Answering the Needs of the Military Medical Community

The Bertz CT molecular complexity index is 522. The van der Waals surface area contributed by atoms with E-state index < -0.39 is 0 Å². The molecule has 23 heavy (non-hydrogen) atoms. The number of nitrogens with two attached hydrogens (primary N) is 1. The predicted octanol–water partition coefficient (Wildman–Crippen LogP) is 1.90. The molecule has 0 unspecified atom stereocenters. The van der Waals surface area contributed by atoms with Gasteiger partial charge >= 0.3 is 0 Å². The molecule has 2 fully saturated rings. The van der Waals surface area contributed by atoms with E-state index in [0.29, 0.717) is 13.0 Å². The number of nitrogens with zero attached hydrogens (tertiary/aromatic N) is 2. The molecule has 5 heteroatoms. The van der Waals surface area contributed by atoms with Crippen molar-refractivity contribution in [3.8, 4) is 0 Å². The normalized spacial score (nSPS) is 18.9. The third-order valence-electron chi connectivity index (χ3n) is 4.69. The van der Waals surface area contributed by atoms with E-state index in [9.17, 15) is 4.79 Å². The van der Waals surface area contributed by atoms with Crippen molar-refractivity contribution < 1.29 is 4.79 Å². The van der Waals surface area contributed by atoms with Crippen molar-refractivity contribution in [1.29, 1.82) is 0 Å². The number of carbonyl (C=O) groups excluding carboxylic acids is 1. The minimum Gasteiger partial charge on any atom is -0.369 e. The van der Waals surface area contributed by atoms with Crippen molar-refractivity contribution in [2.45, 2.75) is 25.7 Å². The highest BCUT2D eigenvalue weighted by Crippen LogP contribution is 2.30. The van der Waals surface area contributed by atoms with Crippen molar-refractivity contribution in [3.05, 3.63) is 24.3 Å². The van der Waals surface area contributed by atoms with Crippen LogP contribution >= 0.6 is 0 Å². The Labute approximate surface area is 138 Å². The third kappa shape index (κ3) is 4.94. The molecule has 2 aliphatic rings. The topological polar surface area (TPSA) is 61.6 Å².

[]( ************************************************************************************* The Henry M. Jackson Foundation for the Advancement of Military Medicine, Inc. (HJF) answers the needs of the military medical community by offering a full range of services, including proposal development, research and program support, and administrative services. HJF serves as a link between military researchers and the private medical sector. It supports research and education at the Uniformed Services University of the Health Sciences (USU) in Bethesda, Maryland, and throughout the military medical community. By shouldering as much of the administrative burden as its clients require, HJF helps researchers and clinicians maintain their scientific focus. The Foundation is named in honor of the late United States Senator Henry M. “Scoop” Jackson (D-Wash.), who sponsored the legislation that led to its founding. HJF is headquartered in Bethesda. Its employees work in 28 states, the District of Columbia, Canada, Germany, Japan, Kenya, Nigeria, South Africa, Tanzania, Thailand, Uganda, and Mozambique. HJF has supported overseas research programs for more than 20 years. The organization’s revenues reached $414 million in fiscal 2014. HJF has approximately 2,450 employees, nearly 90 percent of whom work side-by-side with military medical researchers in the field. HJF has about 250 open positions that cover a wide range of research support positions. Many are scientific in nature, but others are in management, administration, and information technology. ******************************************************************************* A VETERAN AND A LEADER John W. Lowe is the president and CEO of HJF, and a retired colonel in the United States Army. He started working for HJF in 1988, and became president and CEO in 1990. He was previously a program director, and he started the HIV (AIDS) Research Program. As an Army lieutenant, Lowe served in the 7th Infantry Division in Korea and as a medical-evacuation helicopter pilot in the United States and Germany. He later served as the executive officer to the Army surgeon general; and, from 1980 to 1983, he commanded the 44th Medical Brigade based at Fort Bragg, North Carolina. His last active-duty assignment was chief of staff of the 7th Medical Command, U.S. Army Europe. He retired after 31 years of service. Because of Lowe’s military experience, he understands very well how valuable veterans can be. “We believe veterans offer a unique combination of skills, knowledge, and commitment to service that helps ensure the success of HJF and our clients,” he said. Veterans are already a significant part of the HJF work force, and the organization is looking to increase that impact. “Last year, we conducted a survey of our employees, asking them about their veteran status,” said Lowe. “This was a voluntary survey. Approximately 7 percent of our employees voluntarily identified themselves as veterans.” There are many reasons HJF would like to increase the number of veterans in the organization. “While veterans have discipline and experience in command-and-control structures, we find that the military's emphasis on leadership, critical thinking, and problem-solving skills results in a confident employee that brings integrity and a unique perspective on teamwork to HJF,” he said. A background of working well on teams is also valuable. “Veterans bring a knowledge of the military and many skills gained during their military service to HJF,” said Lowe. “They understand the importance of planning and executing those plans. They treasure teamwork, and that is incredibly important in serving our clients. None of us can do it alone. We need to work together.” The objective at HJF should appeal strongly to veterans. “Our mission to advance military medicine is at the heart of all we do,” said Lowe. “Our veterans understand this commitment to mission, and their commitment inspires us all.” The organization targets veterans when positions are open. “We have great success in hiring veterans,” said Lowe. “These employees are putting their experience and skills to work in an atmosphere of mission commitment and work excellence.” HJF also likes to hire military spouses. “We make special efforts to hire veterans by participating in many veteran recruitment events, especially in the Washington, D.C., area, where the majority of our employees work,” said Lowe. “We are also a partner in the Military Spouse Employment Partnership, and are committed to recruiting, hiring, promoting, and retaining military spouses in portable careers.” Support for veterans goes beyond the organization’s walls. “HJF is a member of the Montgomery County Veterans Collaborative,” said Lowe. “The organization includes dozens of veteran groups in Maryland who work together to serve all veterans with job, health, and financial support.” Lowe believes that veterans will want to work for an organization that directly supports the military. “Our focus on advancing military medical research makes HJF a natural fit for individuals who have benefitted directly from the scientific work we support,” he said. “We are honored to welcome America’s veterans to our employee team.”